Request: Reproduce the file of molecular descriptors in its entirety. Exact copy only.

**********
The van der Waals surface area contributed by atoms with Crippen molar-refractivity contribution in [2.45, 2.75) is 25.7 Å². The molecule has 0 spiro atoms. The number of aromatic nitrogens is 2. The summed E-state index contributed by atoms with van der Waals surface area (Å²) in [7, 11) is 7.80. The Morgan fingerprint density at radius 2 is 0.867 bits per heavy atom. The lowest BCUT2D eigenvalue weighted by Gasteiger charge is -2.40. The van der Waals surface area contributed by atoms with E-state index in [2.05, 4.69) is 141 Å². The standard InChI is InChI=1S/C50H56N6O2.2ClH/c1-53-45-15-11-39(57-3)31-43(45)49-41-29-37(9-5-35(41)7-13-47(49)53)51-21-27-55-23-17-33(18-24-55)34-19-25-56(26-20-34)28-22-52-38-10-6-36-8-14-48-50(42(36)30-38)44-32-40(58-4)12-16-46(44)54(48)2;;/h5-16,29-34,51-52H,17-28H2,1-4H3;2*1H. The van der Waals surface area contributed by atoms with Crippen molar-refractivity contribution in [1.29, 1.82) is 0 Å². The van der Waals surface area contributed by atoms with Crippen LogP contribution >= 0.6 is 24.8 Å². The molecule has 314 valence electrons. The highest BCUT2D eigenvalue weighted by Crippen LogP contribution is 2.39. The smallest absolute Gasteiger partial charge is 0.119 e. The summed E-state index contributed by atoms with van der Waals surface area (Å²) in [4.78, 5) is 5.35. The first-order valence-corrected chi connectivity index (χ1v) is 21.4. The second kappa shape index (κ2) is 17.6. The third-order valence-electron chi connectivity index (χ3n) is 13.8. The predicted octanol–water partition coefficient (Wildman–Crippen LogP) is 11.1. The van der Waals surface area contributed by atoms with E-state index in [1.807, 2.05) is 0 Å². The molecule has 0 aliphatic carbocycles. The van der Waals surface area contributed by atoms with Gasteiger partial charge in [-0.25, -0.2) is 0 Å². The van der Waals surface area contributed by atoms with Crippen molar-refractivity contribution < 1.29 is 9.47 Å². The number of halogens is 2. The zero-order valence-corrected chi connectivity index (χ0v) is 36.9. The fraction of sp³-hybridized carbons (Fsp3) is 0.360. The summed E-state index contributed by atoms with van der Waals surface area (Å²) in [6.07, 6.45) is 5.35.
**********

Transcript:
The van der Waals surface area contributed by atoms with Crippen molar-refractivity contribution in [2.45, 2.75) is 25.7 Å². The molecule has 0 spiro atoms. The number of aromatic nitrogens is 2. The summed E-state index contributed by atoms with van der Waals surface area (Å²) in [7, 11) is 7.80. The Morgan fingerprint density at radius 2 is 0.867 bits per heavy atom. The lowest BCUT2D eigenvalue weighted by Gasteiger charge is -2.40. The van der Waals surface area contributed by atoms with E-state index in [2.05, 4.69) is 141 Å². The standard InChI is InChI=1S/C50H56N6O2.2ClH/c1-53-45-15-11-39(57-3)31-43(45)49-41-29-37(9-5-35(41)7-13-47(49)53)51-21-27-55-23-17-33(18-24-55)34-19-25-56(26-20-34)28-22-52-38-10-6-36-8-14-48-50(42(36)30-38)44-32-40(58-4)12-16-46(44)54(48)2;;/h5-16,29-34,51-52H,17-28H2,1-4H3;2*1H. The van der Waals surface area contributed by atoms with Crippen molar-refractivity contribution in [1.29, 1.82) is 0 Å². The van der Waals surface area contributed by atoms with Crippen LogP contribution >= 0.6 is 24.8 Å². The molecule has 314 valence electrons. The highest BCUT2D eigenvalue weighted by Crippen LogP contribution is 2.39. The smallest absolute Gasteiger partial charge is 0.119 e. The summed E-state index contributed by atoms with van der Waals surface area (Å²) in [4.78, 5) is 5.35. The first-order valence-corrected chi connectivity index (χ1v) is 21.4. The second kappa shape index (κ2) is 17.6. The third-order valence-electron chi connectivity index (χ3n) is 13.8. The predicted octanol–water partition coefficient (Wildman–Crippen LogP) is 11.1. The van der Waals surface area contributed by atoms with E-state index in [1.807, 2.05) is 0 Å². The molecule has 0 aliphatic carbocycles. The van der Waals surface area contributed by atoms with Gasteiger partial charge in [-0.25, -0.2) is 0 Å². The van der Waals surface area contributed by atoms with Crippen molar-refractivity contribution < 1.29 is 9.47 Å². The number of halogens is 2. The zero-order valence-corrected chi connectivity index (χ0v) is 36.9. The fraction of sp³-hybridized carbons (Fsp3) is 0.360. The summed E-state index contributed by atoms with van der Waals surface area (Å²) in [6.07, 6.45) is 5.35.